Pooja Bhatt
ACTOR, FILMMAKER
Pay disparity between men and women in a profession is unfortunate, but this has been the truth since cinema started in our country. But today female actors do have a much stronger monetary command than they ever did earlier, especially actors like Sridevi, Madhuri, Kareena & Priyanka Madhur Bhandarkar FILMMAKER
I took a break from work to take care of something more important at that point of time and which will always be a priority. I did not miss on anything, rather experienced the joy of motherhood. It has always been a nice feeling to be there with your family, to watch your kids grow. Making a comeback was not difficult but it was important to do something worthy after so many years. Once I decided to do E n g l i s h V i n g l i s h, there was no worry of acceptance. I am also privileged to have a family that supported me and helped me make a comeback
Sridevi
ACTOR

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Your chance to influence UN Special Rapporteur’s report on access to medicines and the right to health –


Add your voice today!
We would like to encourage you to add your voices to the UN Special Rapporteur‘s report on access to medicines and the right to health. Your voices will significantly contribute to integrating women’s human rights and a feminist perspective to the mandate of the Special Rapporteur on the right to health.

Background Information

Pursuant the Human Rights Council resolution 17/14, Anand Grover, the UN Special Rapporteur on the right to health, is working on a study on existing challenges with regard to access to medicines in the context of the right to health, ways to overcome them and good practices, to be presented to the Council at its twenty-third session in June 2013.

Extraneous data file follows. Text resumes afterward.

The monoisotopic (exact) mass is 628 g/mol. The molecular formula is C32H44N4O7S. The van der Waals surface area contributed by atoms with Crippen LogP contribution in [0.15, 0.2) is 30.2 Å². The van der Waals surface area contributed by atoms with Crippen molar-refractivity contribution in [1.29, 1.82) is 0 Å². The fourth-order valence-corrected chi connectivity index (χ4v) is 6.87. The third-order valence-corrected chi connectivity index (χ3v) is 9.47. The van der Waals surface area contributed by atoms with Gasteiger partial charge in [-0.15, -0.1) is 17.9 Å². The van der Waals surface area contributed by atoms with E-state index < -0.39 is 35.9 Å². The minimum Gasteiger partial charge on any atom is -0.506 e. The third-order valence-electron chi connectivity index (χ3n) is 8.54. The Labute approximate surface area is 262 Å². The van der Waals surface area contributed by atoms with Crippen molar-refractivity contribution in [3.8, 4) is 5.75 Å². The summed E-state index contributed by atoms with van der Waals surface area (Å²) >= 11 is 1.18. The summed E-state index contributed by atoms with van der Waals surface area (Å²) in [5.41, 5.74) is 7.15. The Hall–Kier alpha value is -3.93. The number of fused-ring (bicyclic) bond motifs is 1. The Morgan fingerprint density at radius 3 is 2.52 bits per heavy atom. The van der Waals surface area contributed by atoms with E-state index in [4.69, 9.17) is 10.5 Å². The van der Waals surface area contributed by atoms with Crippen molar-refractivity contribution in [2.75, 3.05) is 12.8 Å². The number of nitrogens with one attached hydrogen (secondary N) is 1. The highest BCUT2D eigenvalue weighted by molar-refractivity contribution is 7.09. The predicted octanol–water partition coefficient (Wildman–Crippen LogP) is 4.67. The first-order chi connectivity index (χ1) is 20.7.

Add Your Voice

In preparation for this study, the questionnaire has been prepared by the UN Special Rapporteur to seek the views of relevant stakeholders on this important subject. It is an important opportunity for women in the Asia Pacific to critically inform the Special Rapporteur on the situation of access to medicines and the right to health in the region. Your contribution in sharing issues, persistent structural challenges, promising practices and innovative strategies will be crucial in informing the report.

To add your voice, please complete the questionnaire (click here to download) and submit it electronically to [email protected] by Friday, 12 October 2012.

 

For more information,http://www.ohchr.org/EN/Issues/Health/Pages/AccessToMedicines.aspx

Consultation on access to medicines and the right to health

The Special Rapporteur on the right to health, Anand Grover invites all relevant stakeholders (States, UN agencies, national human rights institutions, civil society and community groups) to participate in the consultation on access to medicines and the right to health.

The objective of this consultation is to enable interested parties to submit information and comments to the Special Rapporteur, who was mandated by the Human Rights Council (resolution 17/14, para 11) to prepare a study on existing challenges with regard to access to medicines in the context of the right to health, ways to overcome them and good practices, to be presented to the Council at its twenty-third session in June 2013.

Your information will substantively inform the forthcoming study on access to medicines and the right to health.

Please make your submissions (in English, French or Spanish) by completing the relevant questionnaire below (in Word) and emailing it to the Office of the High Commissioner for Human Rights on [email protected].

You can read the overview of the Special Rapporteur’s study on access to medicines here

Thank you for your submissions.

The closing date for all Government submissions is Friday, 14 September 2012.

Questionnaires for Governments: English – French – Spanish

The closing date for all submissions from pharmaceutical companies is Friday, 28 September 2012.

Questionnaires for pharmaceutical companies: English only.

The closing date for all submissions from international civil society organizations is Friday, 12 October 2012.

Questionnaires for international civil society organizations: English only.